A Dec. 12 article in the International Herald Tribune reported on Hawai’i’s new anti-smoking law, one of the strictest in the country, posing the question: “But how will Japanese tourists react?”
The writer apparently couldn’t come up with any hard numbers, but with one of every five tourism dollars coming from a Japanese visitor, it won’t be long before someone knows the answer. The law, which took effect in mid-November, prohibits smoking in nearly all public places and within 20 feet of entrances to those establishments.
One of the supporters of that new law was state Senator Colleen Hanabusa, who on Jan. 17 will officially become Senate president, the first woman leader of either house in the Hawai’i legislature and also the first Asian American woman in the country to preside over a state legislative body.
Hanabusa’s colleagues elected her as president less than a month after former lieutenant governor Mazie Hirono won election to Congress in the seat once held by Patsy Takemoto Mink. Hirono edged out Hanabusa in the Democratic primary for the Congressional seat in September.
Hirono joins Sen. Daniel Inouye and Reps. Mike Honda and Doris Matsui as the Japanese American members of Congress.
Sen. Inouye was featured in a new film by one of Hawai’i’s most respected political observers explaining why the government during World War II did not mass intern Americans and immigrants of Japanese ancestry living in what would become the 50th state.
The First Battle: The Battle for Equality in War-Time Hawai’i, a docu-drama written, produced and directed by Tom Coffman premiered Sept. 5 at the Hawai’i Theatre and here in the Bay Area in November at the Japanese Cultural and Community Center in Japantown.
The film was notable for its quality on a modest budget and the exploration of a new rationale for kama’aina mostly avoided internment.
One man who was trapped in Japan when World War II broke out was Albert Miyasato, who was then a teenager. He became a translator for the Army and then returned to Hawaii to work 24 years as a public school teacher and principal. Miyasato became deputy superintendent of the school system and in 1975 served as acting superintendent.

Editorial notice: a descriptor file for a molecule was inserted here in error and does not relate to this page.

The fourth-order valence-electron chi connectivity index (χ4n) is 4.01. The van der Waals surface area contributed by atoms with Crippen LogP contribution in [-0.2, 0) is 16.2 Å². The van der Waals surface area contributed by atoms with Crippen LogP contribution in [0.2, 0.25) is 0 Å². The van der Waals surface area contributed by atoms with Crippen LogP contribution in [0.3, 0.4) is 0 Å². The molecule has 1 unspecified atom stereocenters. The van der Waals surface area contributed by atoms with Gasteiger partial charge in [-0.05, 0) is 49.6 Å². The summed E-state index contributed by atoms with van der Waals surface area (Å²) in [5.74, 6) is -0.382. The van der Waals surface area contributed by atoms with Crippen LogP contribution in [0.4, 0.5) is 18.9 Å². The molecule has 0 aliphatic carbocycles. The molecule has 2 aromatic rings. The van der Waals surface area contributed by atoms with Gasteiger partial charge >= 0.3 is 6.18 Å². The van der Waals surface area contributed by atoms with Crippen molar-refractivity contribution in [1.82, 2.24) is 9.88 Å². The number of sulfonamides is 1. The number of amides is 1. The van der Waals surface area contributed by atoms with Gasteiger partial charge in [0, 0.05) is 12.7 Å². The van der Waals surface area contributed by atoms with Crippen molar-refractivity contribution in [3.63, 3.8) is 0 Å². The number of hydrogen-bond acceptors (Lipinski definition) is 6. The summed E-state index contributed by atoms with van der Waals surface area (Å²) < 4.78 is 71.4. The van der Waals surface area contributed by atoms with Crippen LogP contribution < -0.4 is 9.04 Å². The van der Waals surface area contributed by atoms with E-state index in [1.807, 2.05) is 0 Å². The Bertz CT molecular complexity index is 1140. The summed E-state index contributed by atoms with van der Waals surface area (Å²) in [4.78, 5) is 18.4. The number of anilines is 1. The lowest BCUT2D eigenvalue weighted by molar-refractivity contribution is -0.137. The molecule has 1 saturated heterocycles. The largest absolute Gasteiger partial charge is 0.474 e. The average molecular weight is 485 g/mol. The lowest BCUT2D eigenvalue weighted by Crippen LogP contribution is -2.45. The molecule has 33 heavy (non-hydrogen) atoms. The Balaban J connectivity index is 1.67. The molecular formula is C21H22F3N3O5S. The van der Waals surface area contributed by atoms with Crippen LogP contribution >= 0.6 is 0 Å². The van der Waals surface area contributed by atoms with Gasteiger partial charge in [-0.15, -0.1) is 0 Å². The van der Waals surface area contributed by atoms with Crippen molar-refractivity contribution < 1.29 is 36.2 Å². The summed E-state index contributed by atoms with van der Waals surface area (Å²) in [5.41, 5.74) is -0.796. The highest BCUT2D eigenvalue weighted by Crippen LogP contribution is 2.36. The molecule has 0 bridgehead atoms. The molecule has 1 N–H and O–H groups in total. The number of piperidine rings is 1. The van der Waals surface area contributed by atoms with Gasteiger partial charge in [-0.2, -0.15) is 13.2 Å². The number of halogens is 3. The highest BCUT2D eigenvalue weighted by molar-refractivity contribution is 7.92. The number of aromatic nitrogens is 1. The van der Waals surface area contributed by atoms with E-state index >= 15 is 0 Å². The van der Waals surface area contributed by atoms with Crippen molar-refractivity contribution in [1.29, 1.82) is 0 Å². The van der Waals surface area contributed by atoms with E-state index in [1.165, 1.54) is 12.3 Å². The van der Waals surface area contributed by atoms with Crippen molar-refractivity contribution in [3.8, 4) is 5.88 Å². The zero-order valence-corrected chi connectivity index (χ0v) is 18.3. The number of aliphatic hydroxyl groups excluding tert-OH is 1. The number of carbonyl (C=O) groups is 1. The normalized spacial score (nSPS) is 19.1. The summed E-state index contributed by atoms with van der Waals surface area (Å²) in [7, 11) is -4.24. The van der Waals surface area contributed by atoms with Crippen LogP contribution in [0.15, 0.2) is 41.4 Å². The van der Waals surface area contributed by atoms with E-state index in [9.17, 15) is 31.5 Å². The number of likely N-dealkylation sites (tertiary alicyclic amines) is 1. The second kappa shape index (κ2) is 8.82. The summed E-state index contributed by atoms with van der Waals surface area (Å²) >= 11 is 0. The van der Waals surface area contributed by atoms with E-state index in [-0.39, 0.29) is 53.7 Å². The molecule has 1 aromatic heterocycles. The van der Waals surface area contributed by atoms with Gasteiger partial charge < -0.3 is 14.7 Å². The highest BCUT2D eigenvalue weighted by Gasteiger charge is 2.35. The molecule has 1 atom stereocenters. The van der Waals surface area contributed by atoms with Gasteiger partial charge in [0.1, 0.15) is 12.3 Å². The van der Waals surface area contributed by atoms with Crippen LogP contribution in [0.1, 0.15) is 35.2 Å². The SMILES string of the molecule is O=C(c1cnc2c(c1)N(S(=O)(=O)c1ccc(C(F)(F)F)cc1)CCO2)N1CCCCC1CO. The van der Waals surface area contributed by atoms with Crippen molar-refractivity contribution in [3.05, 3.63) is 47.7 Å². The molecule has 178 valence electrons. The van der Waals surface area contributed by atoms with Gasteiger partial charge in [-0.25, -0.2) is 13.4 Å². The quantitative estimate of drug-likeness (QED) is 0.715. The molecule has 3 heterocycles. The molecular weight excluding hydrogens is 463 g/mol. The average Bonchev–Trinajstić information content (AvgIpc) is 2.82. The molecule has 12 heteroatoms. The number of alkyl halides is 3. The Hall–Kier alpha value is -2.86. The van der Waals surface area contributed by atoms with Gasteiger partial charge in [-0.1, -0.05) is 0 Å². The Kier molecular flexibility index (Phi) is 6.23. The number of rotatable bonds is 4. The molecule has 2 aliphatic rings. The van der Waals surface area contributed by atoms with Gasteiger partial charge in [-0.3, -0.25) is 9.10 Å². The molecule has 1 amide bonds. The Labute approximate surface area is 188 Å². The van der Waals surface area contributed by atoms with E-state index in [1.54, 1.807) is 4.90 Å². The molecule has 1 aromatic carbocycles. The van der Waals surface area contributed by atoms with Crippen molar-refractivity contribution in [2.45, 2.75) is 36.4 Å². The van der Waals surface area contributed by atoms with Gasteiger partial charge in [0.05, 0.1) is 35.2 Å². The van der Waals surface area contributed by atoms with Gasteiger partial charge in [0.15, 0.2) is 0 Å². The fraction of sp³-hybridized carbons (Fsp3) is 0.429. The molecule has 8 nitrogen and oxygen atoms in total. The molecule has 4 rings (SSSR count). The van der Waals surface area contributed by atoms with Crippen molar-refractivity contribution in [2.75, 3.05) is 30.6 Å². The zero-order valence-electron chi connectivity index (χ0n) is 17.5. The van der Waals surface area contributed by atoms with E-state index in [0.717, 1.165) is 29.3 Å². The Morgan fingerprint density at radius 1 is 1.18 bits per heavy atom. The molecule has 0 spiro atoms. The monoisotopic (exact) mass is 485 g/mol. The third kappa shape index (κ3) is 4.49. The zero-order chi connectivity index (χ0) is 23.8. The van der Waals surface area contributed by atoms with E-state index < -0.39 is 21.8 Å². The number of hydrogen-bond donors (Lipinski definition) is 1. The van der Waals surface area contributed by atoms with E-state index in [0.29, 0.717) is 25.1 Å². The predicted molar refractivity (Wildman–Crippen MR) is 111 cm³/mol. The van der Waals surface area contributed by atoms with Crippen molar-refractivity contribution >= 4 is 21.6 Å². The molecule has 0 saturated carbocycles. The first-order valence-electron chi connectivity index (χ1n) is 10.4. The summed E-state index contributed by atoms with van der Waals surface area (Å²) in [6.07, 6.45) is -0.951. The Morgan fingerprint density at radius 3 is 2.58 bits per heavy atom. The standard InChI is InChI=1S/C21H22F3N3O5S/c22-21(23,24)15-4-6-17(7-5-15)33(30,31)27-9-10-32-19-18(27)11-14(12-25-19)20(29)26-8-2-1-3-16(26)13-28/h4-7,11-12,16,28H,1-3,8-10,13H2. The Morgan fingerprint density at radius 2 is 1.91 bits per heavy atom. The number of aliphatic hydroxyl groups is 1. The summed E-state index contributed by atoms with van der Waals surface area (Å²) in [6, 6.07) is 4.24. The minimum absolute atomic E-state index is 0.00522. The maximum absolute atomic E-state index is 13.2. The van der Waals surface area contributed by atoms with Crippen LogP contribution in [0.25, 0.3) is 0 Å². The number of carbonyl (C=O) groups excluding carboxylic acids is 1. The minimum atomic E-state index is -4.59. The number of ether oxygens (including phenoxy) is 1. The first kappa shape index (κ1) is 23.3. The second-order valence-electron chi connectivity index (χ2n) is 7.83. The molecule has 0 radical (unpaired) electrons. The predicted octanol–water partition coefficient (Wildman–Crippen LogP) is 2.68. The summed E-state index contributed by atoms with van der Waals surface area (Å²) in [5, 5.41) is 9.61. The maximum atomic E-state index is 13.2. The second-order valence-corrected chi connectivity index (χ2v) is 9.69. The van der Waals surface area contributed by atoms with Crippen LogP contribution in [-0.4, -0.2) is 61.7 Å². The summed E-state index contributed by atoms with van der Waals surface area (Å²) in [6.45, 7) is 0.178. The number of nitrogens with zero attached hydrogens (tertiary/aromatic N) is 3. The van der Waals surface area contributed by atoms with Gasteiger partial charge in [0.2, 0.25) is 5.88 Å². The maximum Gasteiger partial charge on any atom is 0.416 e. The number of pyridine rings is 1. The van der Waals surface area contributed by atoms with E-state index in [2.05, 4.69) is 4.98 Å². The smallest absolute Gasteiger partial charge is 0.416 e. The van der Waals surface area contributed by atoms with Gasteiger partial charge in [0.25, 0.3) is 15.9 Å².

After retiring in 1976, he became active in numerous community organizations, including serving as president of the Hawai’i United Okinawa Association. A jovial, generous and good-natured person, Miyasato was a beloved leader in the Hawai’i Nikkei community. He passed away Feb. 24 at age 80.
Daughter Leigh-Ann Miyasato graduated from law school at Cal and was part of Fred Korematsu’s coram nobis legal team along with Dale Minami, Don Tamaki and others. During her career, she was the founding program director of the Asian Pacific American Institute for Congressional Studies as well as the D.C. lobbyist for the Japanese American Citizens League. Her husband Hoyt is brother to pioneering journalist Helen Zia.
In July, a new plaque was unveiled at Punchbowl Memorial dedicated to the Japanese American veterans who served in the Military Intelligence Service during World War II. The plaque is on the 67th one-ton granite stone that lines a walkway at the cemetery honoring the “character of the American citizen soldier.”
The inscription on the stone reads: “Mostly Japanese Americans, with knowledge of the language and culture of the enemy, collected intelligence that enabled Allied forces to hasten victory in the Pacific, saved countless lives and significantly contributed to the rebuilding of Japan as a democracy and as an ally of the United States.”
Larry Nakatsuka, the first Japanese American to report for the Honolulu Star-Bulletin, in 1941 asked the Japanese consul general: “Do you know that Japanese planes are bombing Pearl Harbor?”
Nakatsuka, who died Jan. 1, 2006, at age 85, would go on to be press secretary to Govs. Samuel Wilder King and William F. Quinn and assistant to Sen. Hiram L. Fong.
In 2002, the Asian American Journalists Association honored him with a Lifetime Achievement Award. Last year, the organization held its annual convention in Honolulu, co-chaired by Star-Bulletin reporter Craig Gima and NBC-affiliate reporter Joann Shin, who is a former Nisei Week queen.